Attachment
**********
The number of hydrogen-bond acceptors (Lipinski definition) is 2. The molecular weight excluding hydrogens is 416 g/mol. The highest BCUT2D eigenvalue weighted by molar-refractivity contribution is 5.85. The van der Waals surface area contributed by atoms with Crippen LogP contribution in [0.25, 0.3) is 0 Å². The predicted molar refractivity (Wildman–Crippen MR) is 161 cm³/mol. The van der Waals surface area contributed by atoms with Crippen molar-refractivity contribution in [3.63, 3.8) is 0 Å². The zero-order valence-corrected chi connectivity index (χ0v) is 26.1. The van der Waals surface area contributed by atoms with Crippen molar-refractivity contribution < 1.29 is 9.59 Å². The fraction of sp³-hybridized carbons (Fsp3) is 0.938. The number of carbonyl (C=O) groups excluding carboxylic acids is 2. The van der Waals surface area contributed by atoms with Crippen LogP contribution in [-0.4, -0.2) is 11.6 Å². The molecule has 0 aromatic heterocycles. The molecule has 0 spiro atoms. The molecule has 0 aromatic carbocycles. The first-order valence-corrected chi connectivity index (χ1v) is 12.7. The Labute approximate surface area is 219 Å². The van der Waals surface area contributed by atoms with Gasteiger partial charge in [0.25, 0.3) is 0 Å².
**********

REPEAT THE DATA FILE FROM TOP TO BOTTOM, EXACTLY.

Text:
The number of hydrogen-bond acceptors (Lipinski definition) is 2. The molecular weight excluding hydrogens is 416 g/mol. The highest BCUT2D eigenvalue weighted by molar-refractivity contribution is 5.85. The van der Waals surface area contributed by atoms with Crippen LogP contribution in [0.25, 0.3) is 0 Å². The predicted molar refractivity (Wildman–Crippen MR) is 161 cm³/mol. The van der Waals surface area contributed by atoms with Crippen molar-refractivity contribution in [3.63, 3.8) is 0 Å². The zero-order valence-corrected chi connectivity index (χ0v) is 26.1. The van der Waals surface area contributed by atoms with Crippen molar-refractivity contribution < 1.29 is 9.59 Å². The fraction of sp³-hybridized carbons (Fsp3) is 0.938. The number of carbonyl (C=O) groups excluding carboxylic acids is 2. The van der Waals surface area contributed by atoms with Crippen LogP contribution in [-0.4, -0.2) is 11.6 Å². The molecule has 0 aromatic heterocycles. The molecule has 0 spiro atoms. The molecule has 0 aromatic carbocycles. The first-order valence-corrected chi connectivity index (χ1v) is 12.7. The Labute approximate surface area is 219 Å². The van der Waals surface area contributed by atoms with Gasteiger partial charge in [0.25, 0.3) is 0 Å².